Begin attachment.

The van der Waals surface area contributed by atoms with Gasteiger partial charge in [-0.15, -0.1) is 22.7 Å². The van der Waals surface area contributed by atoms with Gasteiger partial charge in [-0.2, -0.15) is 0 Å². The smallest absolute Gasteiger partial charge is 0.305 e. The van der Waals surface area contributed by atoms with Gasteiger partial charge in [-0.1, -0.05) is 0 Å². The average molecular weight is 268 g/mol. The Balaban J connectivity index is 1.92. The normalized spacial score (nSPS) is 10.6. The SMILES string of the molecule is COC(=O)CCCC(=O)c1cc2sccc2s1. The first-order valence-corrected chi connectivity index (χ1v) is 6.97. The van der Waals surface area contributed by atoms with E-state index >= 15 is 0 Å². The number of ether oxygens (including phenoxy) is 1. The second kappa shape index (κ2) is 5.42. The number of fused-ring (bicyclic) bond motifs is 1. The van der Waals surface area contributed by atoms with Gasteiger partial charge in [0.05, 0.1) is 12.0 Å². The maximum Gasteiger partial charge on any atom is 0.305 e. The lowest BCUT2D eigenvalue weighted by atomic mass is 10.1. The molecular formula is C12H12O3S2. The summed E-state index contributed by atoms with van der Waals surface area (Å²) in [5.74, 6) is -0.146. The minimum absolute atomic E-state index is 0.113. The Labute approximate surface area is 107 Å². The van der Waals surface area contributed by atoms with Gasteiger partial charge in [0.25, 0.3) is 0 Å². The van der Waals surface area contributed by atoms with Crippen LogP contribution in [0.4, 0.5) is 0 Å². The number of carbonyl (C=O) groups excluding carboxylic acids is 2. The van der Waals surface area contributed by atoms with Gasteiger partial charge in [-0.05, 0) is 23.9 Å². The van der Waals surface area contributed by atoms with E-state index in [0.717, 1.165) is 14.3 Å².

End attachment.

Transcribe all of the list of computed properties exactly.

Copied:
The van der Waals surface area contributed by atoms with Gasteiger partial charge in [-0.15, -0.1) is 22.7 Å². The van der Waals surface area contributed by atoms with Gasteiger partial charge in [-0.2, -0.15) is 0 Å². The smallest absolute Gasteiger partial charge is 0.305 e. The van der Waals surface area contributed by atoms with Gasteiger partial charge in [-0.1, -0.05) is 0 Å². The average molecular weight is 268 g/mol. The Balaban J connectivity index is 1.92. The normalized spacial score (nSPS) is 10.6. The SMILES string of the molecule is COC(=O)CCCC(=O)c1cc2sccc2s1. The first-order valence-corrected chi connectivity index (χ1v) is 6.97. The van der Waals surface area contributed by atoms with E-state index >= 15 is 0 Å². The number of ether oxygens (including phenoxy) is 1. The second kappa shape index (κ2) is 5.42. The number of fused-ring (bicyclic) bond motifs is 1. The van der Waals surface area contributed by atoms with Gasteiger partial charge in [0.05, 0.1) is 12.0 Å². The maximum Gasteiger partial charge on any atom is 0.305 e. The lowest BCUT2D eigenvalue weighted by atomic mass is 10.1. The molecular formula is C12H12O3S2. The summed E-state index contributed by atoms with van der Waals surface area (Å²) in [5.74, 6) is -0.146. The minimum absolute atomic E-state index is 0.113. The Labute approximate surface area is 107 Å². The van der Waals surface area contributed by atoms with Gasteiger partial charge in [0.25, 0.3) is 0 Å². The van der Waals surface area contributed by atoms with Crippen LogP contribution in [0.4, 0.5) is 0 Å². The number of carbonyl (C=O) groups excluding carboxylic acids is 2. The van der Waals surface area contributed by atoms with Gasteiger partial charge in [-0.05, 0) is 23.9 Å². The van der Waals surface area contributed by atoms with E-state index in [0.717, 1.165) is 14.3 Å².